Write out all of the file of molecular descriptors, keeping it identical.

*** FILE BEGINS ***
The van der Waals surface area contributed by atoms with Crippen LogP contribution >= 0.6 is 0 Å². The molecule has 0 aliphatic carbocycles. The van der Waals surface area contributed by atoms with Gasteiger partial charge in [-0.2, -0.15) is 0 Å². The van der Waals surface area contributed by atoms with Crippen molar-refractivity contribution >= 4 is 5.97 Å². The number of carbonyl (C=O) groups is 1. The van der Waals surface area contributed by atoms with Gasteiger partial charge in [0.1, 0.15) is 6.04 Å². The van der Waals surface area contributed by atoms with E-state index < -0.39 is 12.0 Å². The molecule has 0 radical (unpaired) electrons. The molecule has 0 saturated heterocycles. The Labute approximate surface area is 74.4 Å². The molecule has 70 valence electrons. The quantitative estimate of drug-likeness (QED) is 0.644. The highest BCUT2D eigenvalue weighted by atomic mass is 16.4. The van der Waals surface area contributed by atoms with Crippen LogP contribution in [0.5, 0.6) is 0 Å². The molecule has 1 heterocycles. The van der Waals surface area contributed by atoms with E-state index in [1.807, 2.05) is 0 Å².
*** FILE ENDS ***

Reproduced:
The van der Waals surface area contributed by atoms with Crippen LogP contribution >= 0.6 is 0 Å². The molecule has 0 aliphatic carbocycles. The van der Waals surface area contributed by atoms with Gasteiger partial charge in [-0.2, -0.15) is 0 Å². The van der Waals surface area contributed by atoms with Crippen molar-refractivity contribution >= 4 is 5.97 Å². The number of carbonyl (C=O) groups is 1. The van der Waals surface area contributed by atoms with Gasteiger partial charge in [0.1, 0.15) is 6.04 Å². The van der Waals surface area contributed by atoms with E-state index < -0.39 is 12.0 Å². The molecule has 0 radical (unpaired) electrons. The molecule has 0 saturated heterocycles. The Labute approximate surface area is 74.4 Å². The molecule has 70 valence electrons. The quantitative estimate of drug-likeness (QED) is 0.644. The highest BCUT2D eigenvalue weighted by atomic mass is 16.4. The van der Waals surface area contributed by atoms with Crippen LogP contribution in [0.5, 0.6) is 0 Å². The molecule has 1 heterocycles. The van der Waals surface area contributed by atoms with E-state index in [1.807, 2.05) is 0 Å².